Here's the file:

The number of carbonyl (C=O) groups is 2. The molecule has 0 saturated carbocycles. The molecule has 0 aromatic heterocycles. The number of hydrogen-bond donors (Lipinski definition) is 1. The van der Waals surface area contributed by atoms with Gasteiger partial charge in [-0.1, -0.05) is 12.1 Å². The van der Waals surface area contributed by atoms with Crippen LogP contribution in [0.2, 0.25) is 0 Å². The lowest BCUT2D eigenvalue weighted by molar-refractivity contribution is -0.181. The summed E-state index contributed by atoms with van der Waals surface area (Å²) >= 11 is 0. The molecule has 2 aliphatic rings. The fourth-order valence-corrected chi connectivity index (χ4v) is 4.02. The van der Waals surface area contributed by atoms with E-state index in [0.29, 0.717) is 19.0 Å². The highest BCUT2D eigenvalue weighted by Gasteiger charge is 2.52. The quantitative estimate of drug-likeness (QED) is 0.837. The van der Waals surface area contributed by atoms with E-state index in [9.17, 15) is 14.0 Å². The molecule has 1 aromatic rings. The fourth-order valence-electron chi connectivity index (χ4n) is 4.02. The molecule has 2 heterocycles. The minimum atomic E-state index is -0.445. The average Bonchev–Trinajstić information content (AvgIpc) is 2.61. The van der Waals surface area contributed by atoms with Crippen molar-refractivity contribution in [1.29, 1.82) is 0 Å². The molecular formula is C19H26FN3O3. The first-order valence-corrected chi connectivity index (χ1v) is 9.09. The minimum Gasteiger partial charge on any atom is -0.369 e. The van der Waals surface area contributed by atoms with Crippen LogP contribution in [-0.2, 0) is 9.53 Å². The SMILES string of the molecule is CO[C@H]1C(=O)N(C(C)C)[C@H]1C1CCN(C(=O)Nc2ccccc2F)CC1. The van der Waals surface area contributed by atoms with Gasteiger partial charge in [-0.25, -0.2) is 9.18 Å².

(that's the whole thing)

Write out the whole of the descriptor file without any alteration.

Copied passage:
The number of carbonyl (C=O) groups is 2. The molecule has 0 saturated carbocycles. The molecule has 0 aromatic heterocycles. The number of hydrogen-bond donors (Lipinski definition) is 1. The van der Waals surface area contributed by atoms with Gasteiger partial charge in [-0.1, -0.05) is 12.1 Å². The van der Waals surface area contributed by atoms with Crippen LogP contribution in [0.2, 0.25) is 0 Å². The lowest BCUT2D eigenvalue weighted by molar-refractivity contribution is -0.181. The summed E-state index contributed by atoms with van der Waals surface area (Å²) >= 11 is 0. The molecule has 2 aliphatic rings. The fourth-order valence-corrected chi connectivity index (χ4v) is 4.02. The van der Waals surface area contributed by atoms with E-state index in [0.29, 0.717) is 19.0 Å². The highest BCUT2D eigenvalue weighted by Gasteiger charge is 2.52. The quantitative estimate of drug-likeness (QED) is 0.837. The van der Waals surface area contributed by atoms with E-state index in [9.17, 15) is 14.0 Å². The molecule has 1 aromatic rings. The fourth-order valence-electron chi connectivity index (χ4n) is 4.02. The molecule has 2 heterocycles. The minimum atomic E-state index is -0.445. The average Bonchev–Trinajstić information content (AvgIpc) is 2.61. The van der Waals surface area contributed by atoms with Crippen molar-refractivity contribution in [1.29, 1.82) is 0 Å². The molecular formula is C19H26FN3O3. The first-order valence-corrected chi connectivity index (χ1v) is 9.09. The minimum Gasteiger partial charge on any atom is -0.369 e. The van der Waals surface area contributed by atoms with Crippen LogP contribution in [-0.2, 0) is 9.53 Å². The SMILES string of the molecule is CO[C@H]1C(=O)N(C(C)C)[C@H]1C1CCN(C(=O)Nc2ccccc2F)CC1. The van der Waals surface area contributed by atoms with Gasteiger partial charge in [-0.25, -0.2) is 9.18 Å².